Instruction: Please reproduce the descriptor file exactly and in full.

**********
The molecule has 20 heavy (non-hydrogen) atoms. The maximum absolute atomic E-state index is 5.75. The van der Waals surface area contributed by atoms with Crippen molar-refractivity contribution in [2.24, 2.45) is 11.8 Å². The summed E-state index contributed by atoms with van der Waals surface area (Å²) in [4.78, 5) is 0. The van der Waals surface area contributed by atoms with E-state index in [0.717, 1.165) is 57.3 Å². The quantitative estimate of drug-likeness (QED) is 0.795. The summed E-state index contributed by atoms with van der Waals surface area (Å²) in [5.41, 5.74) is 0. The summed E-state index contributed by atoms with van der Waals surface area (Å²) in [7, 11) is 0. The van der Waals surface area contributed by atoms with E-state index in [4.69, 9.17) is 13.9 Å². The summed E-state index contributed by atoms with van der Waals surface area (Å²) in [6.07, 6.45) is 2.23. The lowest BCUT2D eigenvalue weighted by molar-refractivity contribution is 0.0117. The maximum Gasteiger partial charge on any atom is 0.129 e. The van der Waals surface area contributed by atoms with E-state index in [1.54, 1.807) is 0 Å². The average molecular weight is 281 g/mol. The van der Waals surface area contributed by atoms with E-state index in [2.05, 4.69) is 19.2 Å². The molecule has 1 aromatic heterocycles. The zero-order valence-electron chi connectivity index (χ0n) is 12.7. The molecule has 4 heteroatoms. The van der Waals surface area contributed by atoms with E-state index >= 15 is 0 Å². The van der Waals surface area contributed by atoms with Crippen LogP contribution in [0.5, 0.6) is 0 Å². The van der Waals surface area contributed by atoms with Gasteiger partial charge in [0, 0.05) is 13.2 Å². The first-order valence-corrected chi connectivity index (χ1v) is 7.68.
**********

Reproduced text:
The molecule has 20 heavy (non-hydrogen) atoms. The maximum absolute atomic E-state index is 5.75. The van der Waals surface area contributed by atoms with Crippen molar-refractivity contribution in [2.24, 2.45) is 11.8 Å². The summed E-state index contributed by atoms with van der Waals surface area (Å²) in [4.78, 5) is 0. The van der Waals surface area contributed by atoms with E-state index in [0.717, 1.165) is 57.3 Å². The quantitative estimate of drug-likeness (QED) is 0.795. The summed E-state index contributed by atoms with van der Waals surface area (Å²) in [5.41, 5.74) is 0. The summed E-state index contributed by atoms with van der Waals surface area (Å²) in [7, 11) is 0. The van der Waals surface area contributed by atoms with E-state index in [4.69, 9.17) is 13.9 Å². The summed E-state index contributed by atoms with van der Waals surface area (Å²) in [6.07, 6.45) is 2.23. The lowest BCUT2D eigenvalue weighted by molar-refractivity contribution is 0.0117. The maximum Gasteiger partial charge on any atom is 0.129 e. The van der Waals surface area contributed by atoms with E-state index in [1.54, 1.807) is 0 Å². The average molecular weight is 281 g/mol. The van der Waals surface area contributed by atoms with E-state index in [2.05, 4.69) is 19.2 Å². The molecule has 1 aromatic heterocycles. The zero-order valence-electron chi connectivity index (χ0n) is 12.7. The molecule has 4 heteroatoms. The van der Waals surface area contributed by atoms with E-state index >= 15 is 0 Å². The van der Waals surface area contributed by atoms with Crippen LogP contribution in [0.5, 0.6) is 0 Å². The van der Waals surface area contributed by atoms with Gasteiger partial charge in [0, 0.05) is 13.2 Å². The first-order valence-corrected chi connectivity index (χ1v) is 7.68.